Mobile Phones

Do not eat your SIM card - the misconceptions surrounding international mobile phones

keitai denwaAs for using CDMA internationally, there simply aren't enough CDMA networks available outside of Japan; many people still need access to GSM when travelling to most places.

These are the people who then look to buy or rent a GSM international phone to use specially when travelling, and it is at this point that a lot of the misconceptions occur.

Many Japanese travellers are familiar with the services offered by the three service providers, are familiar with terms such as dual-band and dual-mode, and then think that if they buy or rent a GSM phone, they will enjoy the same benefits, such as keeping their Japanese number (this is also the case for many non-Japanese who believe their GSM phone can work in Japan).

At this juncture, consider the opinion of one regular overseas traveller, YA. YA is in his thirties, from Tokyo and frequently travels in Europe.

"Recently, WCDMA technology has allowed the Japanese SIM card to function abroad. However, people I deal with when on assignments abroad often complain, to the tune of 'If you are here, why should I have to call Japan?'"

International GSM mobile phones

The basic truth of it is, if you own a phone that does not work on GSM technology, and you are leaving for one of the 200+ GSM countries, you will need to buy or rent a GSM phone, and be prepared for the fact that they are not as technically advanced as Japanese phones.

There are many companies that now sell and rent international GSM phones in Japan, but before you approach them with your questions, below are five of the most common misconceptions that get said about international GSM phones:

Common misconceptions about GSM phones

1. It is cheaper to rent than buy a GSM phone
Not true - the industry in Japan has traditionally been geared towards rental. This has been a cost efficient method while the prices to buy handsets has been high. Now the price to buy a GSM phone has come down dramatically, and you can often find you can buy the handset and SIM card for less than the cost of rental for your trip. You will then have your own phone and never have to pay for rental again.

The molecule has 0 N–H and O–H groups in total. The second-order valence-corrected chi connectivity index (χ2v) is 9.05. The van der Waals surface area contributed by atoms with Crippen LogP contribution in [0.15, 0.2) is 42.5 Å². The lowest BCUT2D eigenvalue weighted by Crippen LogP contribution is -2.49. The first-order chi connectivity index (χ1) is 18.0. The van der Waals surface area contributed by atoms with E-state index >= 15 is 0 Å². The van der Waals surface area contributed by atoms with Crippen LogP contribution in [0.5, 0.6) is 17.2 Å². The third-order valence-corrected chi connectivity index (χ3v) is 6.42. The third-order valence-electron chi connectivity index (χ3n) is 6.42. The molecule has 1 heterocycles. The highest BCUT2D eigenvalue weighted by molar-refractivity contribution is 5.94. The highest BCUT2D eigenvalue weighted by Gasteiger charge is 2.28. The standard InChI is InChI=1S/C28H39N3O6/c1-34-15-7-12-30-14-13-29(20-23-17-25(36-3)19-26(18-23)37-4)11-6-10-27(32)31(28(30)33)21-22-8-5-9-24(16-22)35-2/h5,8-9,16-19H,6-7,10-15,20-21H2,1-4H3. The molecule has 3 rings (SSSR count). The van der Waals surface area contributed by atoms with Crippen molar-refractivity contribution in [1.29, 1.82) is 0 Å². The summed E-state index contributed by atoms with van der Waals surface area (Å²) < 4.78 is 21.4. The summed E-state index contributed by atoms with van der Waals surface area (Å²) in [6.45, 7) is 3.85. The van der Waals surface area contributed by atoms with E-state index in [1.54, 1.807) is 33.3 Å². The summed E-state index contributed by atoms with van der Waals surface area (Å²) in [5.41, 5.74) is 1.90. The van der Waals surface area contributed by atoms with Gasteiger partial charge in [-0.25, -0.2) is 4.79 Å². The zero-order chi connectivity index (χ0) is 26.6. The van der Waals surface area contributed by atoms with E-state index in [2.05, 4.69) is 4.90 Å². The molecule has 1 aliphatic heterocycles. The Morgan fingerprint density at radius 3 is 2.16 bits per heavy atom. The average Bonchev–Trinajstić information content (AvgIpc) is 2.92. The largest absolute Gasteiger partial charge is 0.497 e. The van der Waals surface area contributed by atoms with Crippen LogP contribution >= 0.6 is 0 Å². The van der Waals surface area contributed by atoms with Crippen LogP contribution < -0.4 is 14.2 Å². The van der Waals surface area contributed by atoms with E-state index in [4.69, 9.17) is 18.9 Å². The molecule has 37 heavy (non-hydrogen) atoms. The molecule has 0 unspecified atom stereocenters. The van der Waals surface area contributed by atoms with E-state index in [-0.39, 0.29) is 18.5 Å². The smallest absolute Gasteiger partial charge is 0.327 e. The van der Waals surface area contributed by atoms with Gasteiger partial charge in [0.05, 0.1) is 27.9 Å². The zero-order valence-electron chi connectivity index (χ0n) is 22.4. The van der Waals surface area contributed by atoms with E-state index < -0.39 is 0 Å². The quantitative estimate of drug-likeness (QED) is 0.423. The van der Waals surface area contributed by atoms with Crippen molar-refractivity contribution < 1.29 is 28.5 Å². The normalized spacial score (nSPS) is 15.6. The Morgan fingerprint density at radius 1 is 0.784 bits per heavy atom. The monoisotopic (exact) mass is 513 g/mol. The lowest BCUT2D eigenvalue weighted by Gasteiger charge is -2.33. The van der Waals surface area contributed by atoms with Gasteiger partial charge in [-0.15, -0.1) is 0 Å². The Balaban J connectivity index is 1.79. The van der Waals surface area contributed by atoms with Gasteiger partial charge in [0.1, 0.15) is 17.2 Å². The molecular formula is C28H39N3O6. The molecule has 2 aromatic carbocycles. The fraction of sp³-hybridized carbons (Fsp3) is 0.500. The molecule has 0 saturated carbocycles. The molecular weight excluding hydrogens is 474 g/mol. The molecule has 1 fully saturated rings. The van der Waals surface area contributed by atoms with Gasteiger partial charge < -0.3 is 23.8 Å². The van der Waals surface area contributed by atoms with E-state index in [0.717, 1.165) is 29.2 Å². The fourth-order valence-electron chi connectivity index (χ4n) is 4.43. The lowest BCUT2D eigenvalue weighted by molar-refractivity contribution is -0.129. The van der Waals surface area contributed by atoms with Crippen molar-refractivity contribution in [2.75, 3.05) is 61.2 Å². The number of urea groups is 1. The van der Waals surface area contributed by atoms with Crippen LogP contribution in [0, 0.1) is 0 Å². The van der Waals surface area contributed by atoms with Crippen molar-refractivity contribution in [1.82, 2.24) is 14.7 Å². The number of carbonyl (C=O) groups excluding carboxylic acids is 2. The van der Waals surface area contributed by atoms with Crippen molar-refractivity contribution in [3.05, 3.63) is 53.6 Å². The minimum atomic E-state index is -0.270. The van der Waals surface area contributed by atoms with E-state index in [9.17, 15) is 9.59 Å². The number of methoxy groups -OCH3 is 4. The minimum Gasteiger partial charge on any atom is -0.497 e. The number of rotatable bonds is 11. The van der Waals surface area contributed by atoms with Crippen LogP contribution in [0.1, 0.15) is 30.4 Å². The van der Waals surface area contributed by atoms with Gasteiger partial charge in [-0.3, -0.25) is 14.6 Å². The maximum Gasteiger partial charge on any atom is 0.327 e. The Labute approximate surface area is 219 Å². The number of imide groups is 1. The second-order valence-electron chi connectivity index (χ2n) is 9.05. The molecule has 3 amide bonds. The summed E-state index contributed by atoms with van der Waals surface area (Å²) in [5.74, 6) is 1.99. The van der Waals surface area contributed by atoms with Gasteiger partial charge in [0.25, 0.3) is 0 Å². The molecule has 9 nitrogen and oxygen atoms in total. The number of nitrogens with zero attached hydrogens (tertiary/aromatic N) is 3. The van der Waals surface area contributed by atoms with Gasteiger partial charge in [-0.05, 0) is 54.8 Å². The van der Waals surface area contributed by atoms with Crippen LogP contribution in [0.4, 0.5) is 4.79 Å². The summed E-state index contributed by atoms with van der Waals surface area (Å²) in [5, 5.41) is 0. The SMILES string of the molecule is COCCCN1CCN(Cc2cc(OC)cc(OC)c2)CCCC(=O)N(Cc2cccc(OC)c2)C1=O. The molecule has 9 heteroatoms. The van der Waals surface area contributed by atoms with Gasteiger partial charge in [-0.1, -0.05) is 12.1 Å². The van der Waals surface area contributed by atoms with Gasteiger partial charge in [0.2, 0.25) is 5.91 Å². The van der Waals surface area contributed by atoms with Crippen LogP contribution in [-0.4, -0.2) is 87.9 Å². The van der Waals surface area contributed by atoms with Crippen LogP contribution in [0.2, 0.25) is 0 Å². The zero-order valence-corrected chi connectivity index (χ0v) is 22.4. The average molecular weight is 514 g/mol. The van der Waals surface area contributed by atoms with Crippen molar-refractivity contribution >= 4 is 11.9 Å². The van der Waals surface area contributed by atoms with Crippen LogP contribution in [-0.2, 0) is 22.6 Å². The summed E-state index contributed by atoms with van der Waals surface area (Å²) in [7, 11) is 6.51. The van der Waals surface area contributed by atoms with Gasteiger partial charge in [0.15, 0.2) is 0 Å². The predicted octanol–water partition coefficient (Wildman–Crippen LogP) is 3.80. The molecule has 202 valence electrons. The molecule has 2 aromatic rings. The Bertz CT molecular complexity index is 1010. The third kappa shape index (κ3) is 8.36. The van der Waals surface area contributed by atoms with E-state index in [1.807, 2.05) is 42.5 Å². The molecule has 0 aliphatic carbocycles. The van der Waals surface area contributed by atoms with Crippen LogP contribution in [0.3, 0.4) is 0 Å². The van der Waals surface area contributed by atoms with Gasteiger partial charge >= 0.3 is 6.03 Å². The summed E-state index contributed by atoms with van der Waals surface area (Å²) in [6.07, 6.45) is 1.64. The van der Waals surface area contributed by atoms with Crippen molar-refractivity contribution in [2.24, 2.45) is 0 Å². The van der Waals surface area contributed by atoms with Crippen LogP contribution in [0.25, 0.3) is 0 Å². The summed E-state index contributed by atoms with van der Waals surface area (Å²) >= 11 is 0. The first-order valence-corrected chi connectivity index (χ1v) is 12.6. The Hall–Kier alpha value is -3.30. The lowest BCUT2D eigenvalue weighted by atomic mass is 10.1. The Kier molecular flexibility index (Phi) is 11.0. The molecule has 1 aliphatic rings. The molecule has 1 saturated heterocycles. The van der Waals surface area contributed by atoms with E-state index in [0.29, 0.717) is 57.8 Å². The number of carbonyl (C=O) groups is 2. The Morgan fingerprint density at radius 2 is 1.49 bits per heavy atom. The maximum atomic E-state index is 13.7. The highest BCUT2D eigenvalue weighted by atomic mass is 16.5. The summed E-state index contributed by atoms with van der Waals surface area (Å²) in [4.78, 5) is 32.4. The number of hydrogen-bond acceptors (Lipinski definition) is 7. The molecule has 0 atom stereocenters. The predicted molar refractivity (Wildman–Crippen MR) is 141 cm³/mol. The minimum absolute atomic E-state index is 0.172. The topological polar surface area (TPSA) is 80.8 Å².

2. Local SIM cards are better than roaming SIM cards
Not true - it all depends on what you want from a service. Visit any travel forum and you will find people advising you to get local pre-paid SIM cards for the country that you are visiting. Using local SIM cards you will benefit from local call rates, often meaning free incoming calls. However, the downside is that you will need to constantly top-up your call credit, and change phone numbers each time you buy a new SIM card in a new country.

The other option is relatively new, but you can now subscribe to overseas post-paid services that use one SIM card that works in all GSM countries (providing your handset has the correct frequencies). Previously you had to be a national of the country you were visiting to subscribe to this type of post-paid services. You will pay a little more for your calls, but you will have just one dedicated number, no matter which country, every time you travel. This can be far more convenient than constantly swapping local SIM cards, and worth the slightly higher prices.

3. You can use your Japanese number outside of Japan
Yes and No - as explained earlier, you can only use your Japanese number if you own a dual-mode WCDMA/GSM phone (or a CDMA phone in another CDMA country). If you have brought or rented a GSM phone you will be given a phone number registered to the country of the SIM card. That said, there are services available whereby calls to your Japanese number can be forwarded onto your rental mobile phone. Needless to say, the party receiving the forwarded call will incur an often hefty forwarding charge.

4. Your phone number changes for country you visit
Not true - Each SIM card has just one number. That number will be in the format of the country that the SIM card is registered to, no matter which country you visit. You will only change numbers if you buy local SIM cards in each country, therefore getting a new local number each time.

5. GSM phones work everywhere within GSM supported countries
Not true - just because a country supports a particular GSM frequency, you may find that the coverage does not extend all over the country. In some of the more developing countries, such as those in Africa, you can use your GSM phone in only the largest cities; in the countryside it may be useless.


This article is by no means the final say on the subject of international phones - technology moves fast and information that is true at one time can quickly be made obsolete by the latest innovation or partnership. Hopefully what you will take from this is a clearer understanding of the problems facing Japanese travellers looking to use mobile phones internationally. And if you take just one piece of information from this article, let it be that you should not eat your SIM card.